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HB 1087: Exempt Cybersecurity Plans from Open Records Laws, but Tighten Scope of Exceptions?

Here’s a curious technical bill on government openness: House Bill 1087 seeks to amend just one of the many exemptions to South Dakota’s already weak open records laws.

SDCL 1-27-1.5 offers 29 sprawling exceptions to the state’s general requirement that government documents be available to the public. HB 1087, sponsored by Representative Tim Reed (R-7/Brookings), would amend Exception #8 on that list. It adds “cyber security plans” to the list of public safety, security, and emergency response plans that state government keeps secret. That amendment thus increases the number of government documents that we the people cannot look at.

But HB 1087 may also narrow the scope of Exception #8. Right now, Exception #8 prefaces its list of types of documents to be kept confidential with, “Information pertaining to the protection of public or private property and any person on or within public or private property including:”. HB 1087 would strike out “including” and insert “specific to”.

The way I read it, “including” does not limit the items covered by a statute. An “including” clause may provide examples of what the law is talking about, but if I say my grocery list included milk and broccoli, that doesn’t mean I’m not also bringing home pizza rolls and Shasta. “Specific to” clearly limits the scope of Exception 8 to the documents listed. It’s still an extensive list—Governor Noem can still use this statute to justify not telling us how much she spends flying South Dakota Highway Patrol troopers around the country with her as her personal campaign bodyguards (Exception 8a refers to “Any vulnerability assessment or response plan intended to prevent or mitigate criminal acts;” 8E refers to “Guard schedules”). But changing “including” to “specific to” does prevent public officials from claiming that any documents not specifically listed in Exception 8 may also be kept secret under the umbrella of “information pertaining to the protection of public or private property and any person.”

Rep. Reed will have the opportunity to explain his intent toward open records when House Local Government takes up HB 1087. No hearing date has been set.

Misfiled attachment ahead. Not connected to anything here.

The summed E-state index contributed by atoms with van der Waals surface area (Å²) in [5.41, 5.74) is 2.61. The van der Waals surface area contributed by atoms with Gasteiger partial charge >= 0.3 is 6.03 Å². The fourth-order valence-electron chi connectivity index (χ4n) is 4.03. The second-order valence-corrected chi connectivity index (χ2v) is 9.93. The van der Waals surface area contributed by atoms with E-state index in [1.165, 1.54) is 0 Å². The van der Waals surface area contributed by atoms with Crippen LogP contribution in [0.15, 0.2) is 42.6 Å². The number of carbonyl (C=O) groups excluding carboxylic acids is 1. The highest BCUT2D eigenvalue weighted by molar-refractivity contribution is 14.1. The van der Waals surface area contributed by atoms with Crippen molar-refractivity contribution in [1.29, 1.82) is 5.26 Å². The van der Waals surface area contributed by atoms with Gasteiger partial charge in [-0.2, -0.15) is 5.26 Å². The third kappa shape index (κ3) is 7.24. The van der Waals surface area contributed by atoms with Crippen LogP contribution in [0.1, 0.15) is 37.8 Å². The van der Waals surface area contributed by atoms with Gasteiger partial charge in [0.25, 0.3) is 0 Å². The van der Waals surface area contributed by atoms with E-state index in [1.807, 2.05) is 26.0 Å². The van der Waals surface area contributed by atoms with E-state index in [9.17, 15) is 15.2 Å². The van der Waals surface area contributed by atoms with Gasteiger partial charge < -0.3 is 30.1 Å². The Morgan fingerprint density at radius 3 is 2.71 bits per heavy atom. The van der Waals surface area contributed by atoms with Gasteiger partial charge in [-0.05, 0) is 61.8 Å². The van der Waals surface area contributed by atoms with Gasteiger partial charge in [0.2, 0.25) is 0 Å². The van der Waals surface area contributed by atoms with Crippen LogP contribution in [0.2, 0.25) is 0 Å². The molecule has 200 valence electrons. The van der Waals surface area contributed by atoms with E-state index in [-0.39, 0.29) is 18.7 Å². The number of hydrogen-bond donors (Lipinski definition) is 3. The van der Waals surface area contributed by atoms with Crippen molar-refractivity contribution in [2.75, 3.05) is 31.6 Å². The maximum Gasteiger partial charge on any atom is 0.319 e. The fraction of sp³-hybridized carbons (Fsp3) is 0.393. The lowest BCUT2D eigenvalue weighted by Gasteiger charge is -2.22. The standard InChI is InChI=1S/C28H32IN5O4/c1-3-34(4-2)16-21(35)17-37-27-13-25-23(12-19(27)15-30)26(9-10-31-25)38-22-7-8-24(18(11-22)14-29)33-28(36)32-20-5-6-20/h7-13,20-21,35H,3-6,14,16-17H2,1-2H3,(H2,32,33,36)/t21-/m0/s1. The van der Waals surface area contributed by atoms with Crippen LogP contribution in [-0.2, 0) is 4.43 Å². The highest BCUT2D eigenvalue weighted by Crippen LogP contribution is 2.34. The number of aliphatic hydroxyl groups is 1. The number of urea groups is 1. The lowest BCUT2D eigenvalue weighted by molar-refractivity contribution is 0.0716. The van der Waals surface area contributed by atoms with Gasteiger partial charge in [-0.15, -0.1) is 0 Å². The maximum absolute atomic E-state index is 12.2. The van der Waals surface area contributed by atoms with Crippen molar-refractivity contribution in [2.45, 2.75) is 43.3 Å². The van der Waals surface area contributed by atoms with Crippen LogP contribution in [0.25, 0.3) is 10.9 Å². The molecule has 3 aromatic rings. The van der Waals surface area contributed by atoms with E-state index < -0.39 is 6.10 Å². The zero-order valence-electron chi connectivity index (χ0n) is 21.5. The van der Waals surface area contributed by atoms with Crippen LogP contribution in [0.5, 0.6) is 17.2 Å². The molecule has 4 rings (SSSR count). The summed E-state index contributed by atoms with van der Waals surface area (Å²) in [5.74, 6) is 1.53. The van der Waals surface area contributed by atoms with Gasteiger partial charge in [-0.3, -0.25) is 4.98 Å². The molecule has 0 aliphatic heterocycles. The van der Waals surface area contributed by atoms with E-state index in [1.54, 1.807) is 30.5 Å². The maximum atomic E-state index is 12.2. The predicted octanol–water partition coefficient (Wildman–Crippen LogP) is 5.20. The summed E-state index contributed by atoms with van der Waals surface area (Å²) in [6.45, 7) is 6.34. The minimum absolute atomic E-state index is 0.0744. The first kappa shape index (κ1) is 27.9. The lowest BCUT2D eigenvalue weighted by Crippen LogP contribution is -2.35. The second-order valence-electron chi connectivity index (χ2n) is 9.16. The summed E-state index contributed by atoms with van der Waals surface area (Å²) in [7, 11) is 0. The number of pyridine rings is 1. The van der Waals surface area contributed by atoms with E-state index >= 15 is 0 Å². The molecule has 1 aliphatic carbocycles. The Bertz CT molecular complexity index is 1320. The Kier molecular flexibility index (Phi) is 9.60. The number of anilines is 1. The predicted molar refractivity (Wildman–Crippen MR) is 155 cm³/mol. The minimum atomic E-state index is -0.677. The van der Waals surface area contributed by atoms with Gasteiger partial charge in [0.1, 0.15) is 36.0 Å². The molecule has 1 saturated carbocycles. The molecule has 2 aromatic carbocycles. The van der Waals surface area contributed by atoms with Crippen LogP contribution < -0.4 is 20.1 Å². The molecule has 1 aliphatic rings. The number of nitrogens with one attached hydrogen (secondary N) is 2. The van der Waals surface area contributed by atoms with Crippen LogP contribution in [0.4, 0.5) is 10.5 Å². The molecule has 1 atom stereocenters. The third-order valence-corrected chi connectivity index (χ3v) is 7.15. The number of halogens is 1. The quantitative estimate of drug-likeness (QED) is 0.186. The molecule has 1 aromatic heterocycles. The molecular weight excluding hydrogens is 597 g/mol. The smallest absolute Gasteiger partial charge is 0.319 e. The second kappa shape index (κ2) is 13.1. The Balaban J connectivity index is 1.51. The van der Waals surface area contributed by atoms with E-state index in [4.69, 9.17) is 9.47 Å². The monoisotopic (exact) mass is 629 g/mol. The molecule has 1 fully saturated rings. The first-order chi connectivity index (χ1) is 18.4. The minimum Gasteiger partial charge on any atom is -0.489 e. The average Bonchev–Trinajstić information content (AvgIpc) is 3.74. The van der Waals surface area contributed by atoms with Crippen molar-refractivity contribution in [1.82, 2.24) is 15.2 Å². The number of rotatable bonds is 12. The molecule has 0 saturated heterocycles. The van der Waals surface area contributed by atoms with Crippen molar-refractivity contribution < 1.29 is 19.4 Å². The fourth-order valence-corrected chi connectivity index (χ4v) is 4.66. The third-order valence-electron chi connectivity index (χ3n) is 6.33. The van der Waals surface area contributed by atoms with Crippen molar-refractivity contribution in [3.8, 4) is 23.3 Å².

4 Comments

  1. John Dale 2022-01-21

    Deep state integrations create the information asymmetry that results in everything you hate about government.

    5G is the capstone.

  2. larry kurtz 2022-01-21

    South Dakota has routinely operated in an ethics vacuum often aborting efforts to reduce opacity. So there is an exodus of journalists leaving the profession for public relations jobs as media in South Dakota lurch to drive the message to the extreme white. I quit following the South Dakota Newspaper Association on twitter because its feed reads like a bulletin from the South Dakota Republican Party.

  3. Mark Anderson 2022-01-21

    Politicians long for the good old days of graft, sex and secrets. They could just eliminate people who were on to them and journalists just used to wink and not print about their numerous affairs. It’s transparent, they want make America great again.

  4. DaveFN 2022-01-21

    South Dakota committed $3.9 million to four universities in 2021 to form a “Center for Understanding and Disrupting the Illicit Economy.”

    “Let’s say you buy a counterfeit purse, you think, well, I got a good deal and it looks good. And well, you probably think it’s a victimless crime,” he said. “Well, in fact, those products are being used by terrorists to generate cash to fund their networks.”

    Ironic that SD appropriates money for such a center under the premise that terrorists are behind consumer products but looks the other way when it comes to the trust industry recently exposed by the Pandora Papers.

    https://www.usnews.com/news/best-states/south-dakota/articles/2021-08-25/4-universities-form-center-to-disrupt-criminal-networks

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